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Artists of Occupy Central: Art for the Umbrella Revolution

 

Occupy Central is drawing people from all over the world to voice their thoughts about the Umbrella Revolution. We spoke with six artists from around the globe who created very unique and beautiful pieces, all featuring the now iconic umbrella.

Alex Barritt

 

“I created this illustration because not only was it a very interesting topic of discussion to tackle, but because I also firmly believe in the protesters message. Elections aren’t free if the people aren’t free to pick their candidates. The message behind the movement is crystal clear, and I wanted this illustration to be just as direct. I chose the umbrella as it is the object most strongly associated with the movement; that the people will have their voices heard, no matter the day. It’s a message and symbol many people can relate to, and one that can unite a city. I have met many aspiring local artists from Hong Kong through my alma mater, the Savannah College of Art and Design. They all spoke very highly of their home, and wish it to remain free of heavy Beijing influence. It’s my hope that the citizens of Hong Kong continue to stand united in this endeavor.” – Alex Barritt, Alexandria, VA, USA

Jason Lai

 

“Since Occupy Central has started, so many photos and news have been spreading through the web. Seeing how the police dispersed the protesters, I feel that things have just gone so wrong. The police use a lot of teargas and pepper spray while some of the protesters are just standing and doing nothing, and they can only use their umbrella to defend themselves against the attacks. The Umbrella Revolution is full of love and peace, many Hong Kongers have come out and stayed together to fight for democracy. In my drawing, people are standing amid the teargas, holding umbrellas, fighting for democracy, and looking for our future.” – Jason Lai, Hong Kong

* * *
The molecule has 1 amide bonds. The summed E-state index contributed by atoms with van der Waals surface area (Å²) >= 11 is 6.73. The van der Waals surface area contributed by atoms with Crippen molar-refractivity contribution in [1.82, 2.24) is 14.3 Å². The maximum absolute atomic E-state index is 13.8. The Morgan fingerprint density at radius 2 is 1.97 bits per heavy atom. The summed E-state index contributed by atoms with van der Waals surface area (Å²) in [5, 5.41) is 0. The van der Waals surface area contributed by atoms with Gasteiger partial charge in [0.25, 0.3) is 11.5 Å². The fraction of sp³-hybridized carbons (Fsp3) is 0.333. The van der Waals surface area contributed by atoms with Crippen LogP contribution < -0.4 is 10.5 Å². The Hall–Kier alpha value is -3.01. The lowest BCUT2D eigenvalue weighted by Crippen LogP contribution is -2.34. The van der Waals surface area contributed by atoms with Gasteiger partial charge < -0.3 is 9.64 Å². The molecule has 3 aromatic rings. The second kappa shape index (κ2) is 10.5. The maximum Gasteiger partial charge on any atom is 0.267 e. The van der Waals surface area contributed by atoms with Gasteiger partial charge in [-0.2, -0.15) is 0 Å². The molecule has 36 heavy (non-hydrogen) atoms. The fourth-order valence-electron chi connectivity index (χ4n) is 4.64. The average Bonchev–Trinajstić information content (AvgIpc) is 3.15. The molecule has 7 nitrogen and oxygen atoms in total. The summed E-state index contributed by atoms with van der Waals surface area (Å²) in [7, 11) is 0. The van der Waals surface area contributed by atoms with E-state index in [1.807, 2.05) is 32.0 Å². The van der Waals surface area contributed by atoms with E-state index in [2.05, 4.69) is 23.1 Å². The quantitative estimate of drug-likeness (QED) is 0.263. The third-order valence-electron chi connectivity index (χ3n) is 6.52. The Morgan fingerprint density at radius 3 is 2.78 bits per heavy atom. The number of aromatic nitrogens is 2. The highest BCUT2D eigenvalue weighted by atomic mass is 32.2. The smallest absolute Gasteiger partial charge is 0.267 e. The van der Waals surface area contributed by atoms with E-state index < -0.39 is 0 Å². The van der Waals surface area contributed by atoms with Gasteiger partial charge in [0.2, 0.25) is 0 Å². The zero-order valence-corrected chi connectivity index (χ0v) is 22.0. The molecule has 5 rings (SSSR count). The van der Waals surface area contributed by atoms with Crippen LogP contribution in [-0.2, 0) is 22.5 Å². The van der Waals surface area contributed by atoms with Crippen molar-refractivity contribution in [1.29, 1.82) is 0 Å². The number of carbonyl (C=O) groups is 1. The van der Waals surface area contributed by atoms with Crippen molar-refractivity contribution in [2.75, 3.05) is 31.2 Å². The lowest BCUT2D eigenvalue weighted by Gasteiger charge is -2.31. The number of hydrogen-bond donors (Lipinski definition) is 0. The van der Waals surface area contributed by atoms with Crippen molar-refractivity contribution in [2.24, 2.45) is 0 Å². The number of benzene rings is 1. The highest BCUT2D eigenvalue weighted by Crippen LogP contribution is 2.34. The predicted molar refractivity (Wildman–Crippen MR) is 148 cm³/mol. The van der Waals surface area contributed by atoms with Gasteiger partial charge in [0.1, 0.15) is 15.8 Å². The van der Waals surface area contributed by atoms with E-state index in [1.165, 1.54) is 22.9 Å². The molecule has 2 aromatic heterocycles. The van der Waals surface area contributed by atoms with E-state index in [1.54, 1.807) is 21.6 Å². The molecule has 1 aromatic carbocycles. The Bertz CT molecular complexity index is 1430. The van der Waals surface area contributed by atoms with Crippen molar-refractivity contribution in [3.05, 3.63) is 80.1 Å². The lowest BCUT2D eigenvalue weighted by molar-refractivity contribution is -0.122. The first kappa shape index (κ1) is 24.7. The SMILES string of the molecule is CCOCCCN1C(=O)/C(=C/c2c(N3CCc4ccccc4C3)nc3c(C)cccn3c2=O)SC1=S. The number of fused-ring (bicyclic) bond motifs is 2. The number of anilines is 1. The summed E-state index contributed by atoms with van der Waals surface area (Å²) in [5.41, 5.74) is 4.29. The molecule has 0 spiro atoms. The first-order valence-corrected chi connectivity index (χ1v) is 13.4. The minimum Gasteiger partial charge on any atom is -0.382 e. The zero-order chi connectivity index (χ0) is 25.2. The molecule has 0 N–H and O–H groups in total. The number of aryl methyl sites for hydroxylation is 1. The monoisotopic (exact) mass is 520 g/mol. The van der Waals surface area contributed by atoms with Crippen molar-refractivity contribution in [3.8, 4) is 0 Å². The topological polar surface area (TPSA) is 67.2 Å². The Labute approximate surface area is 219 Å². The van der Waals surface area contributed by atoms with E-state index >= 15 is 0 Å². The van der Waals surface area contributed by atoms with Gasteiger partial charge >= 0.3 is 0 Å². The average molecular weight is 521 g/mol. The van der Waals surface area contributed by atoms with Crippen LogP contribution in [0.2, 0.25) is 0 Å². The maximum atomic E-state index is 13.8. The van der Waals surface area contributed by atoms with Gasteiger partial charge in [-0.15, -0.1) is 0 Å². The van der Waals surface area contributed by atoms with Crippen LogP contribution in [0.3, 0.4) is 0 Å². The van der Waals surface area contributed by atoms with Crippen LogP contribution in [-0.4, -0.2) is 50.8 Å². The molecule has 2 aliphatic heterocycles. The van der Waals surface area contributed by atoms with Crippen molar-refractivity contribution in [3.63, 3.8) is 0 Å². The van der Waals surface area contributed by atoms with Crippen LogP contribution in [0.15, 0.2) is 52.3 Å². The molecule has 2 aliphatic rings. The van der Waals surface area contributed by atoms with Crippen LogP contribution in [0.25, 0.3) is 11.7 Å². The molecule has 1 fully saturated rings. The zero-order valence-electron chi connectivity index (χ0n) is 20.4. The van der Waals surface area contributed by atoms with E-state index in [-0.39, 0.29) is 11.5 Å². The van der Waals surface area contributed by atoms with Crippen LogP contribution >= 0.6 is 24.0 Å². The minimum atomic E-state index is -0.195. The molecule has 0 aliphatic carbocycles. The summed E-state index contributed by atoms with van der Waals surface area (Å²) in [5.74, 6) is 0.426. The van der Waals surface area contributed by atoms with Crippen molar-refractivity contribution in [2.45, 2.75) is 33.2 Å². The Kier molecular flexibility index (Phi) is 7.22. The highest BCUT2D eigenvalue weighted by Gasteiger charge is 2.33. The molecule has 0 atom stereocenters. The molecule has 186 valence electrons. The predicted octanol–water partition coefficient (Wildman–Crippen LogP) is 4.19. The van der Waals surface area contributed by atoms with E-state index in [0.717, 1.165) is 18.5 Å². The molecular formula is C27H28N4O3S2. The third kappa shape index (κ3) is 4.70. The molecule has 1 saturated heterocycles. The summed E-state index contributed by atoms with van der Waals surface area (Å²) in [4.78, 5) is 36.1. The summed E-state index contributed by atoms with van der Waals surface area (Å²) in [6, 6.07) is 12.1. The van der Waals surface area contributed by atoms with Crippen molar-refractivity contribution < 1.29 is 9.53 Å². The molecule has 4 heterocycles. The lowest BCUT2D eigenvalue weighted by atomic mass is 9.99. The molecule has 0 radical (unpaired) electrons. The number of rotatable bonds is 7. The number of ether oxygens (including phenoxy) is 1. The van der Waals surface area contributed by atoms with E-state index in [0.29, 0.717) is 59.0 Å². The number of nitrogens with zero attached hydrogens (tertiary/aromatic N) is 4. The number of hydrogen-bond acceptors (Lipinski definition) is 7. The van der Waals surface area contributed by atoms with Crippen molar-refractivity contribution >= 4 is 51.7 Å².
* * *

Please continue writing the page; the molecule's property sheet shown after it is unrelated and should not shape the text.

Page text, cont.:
Frida Vara Gomez

 

“In recent weeks the student population in Mexico has ruled against the cheap labor that benefits very few in our country. Moreover, a couple of weeks ago through the internet I found out the situation in Hong Kong… As a student of visual communication I decided to join the fight through an illustration, giving response to the call of Professor Kacey Wong, Polytechnic University of Hong Kong. He released through his Facebook page asking people to use design as a means of protest to demand more democracy and political participation. My illustration uses a minimalist style, with the contrast of black and yellow to symbolize the unity and universal suffrage. The message is simple: an aerial view of protesters with a yellow umbrella on the street. I want my illustration to generate social reflection, while absorbing fear, and arouse solidarity.” – Frida Vara Gomez, Mexico City, Mexico

Chun Shan Liu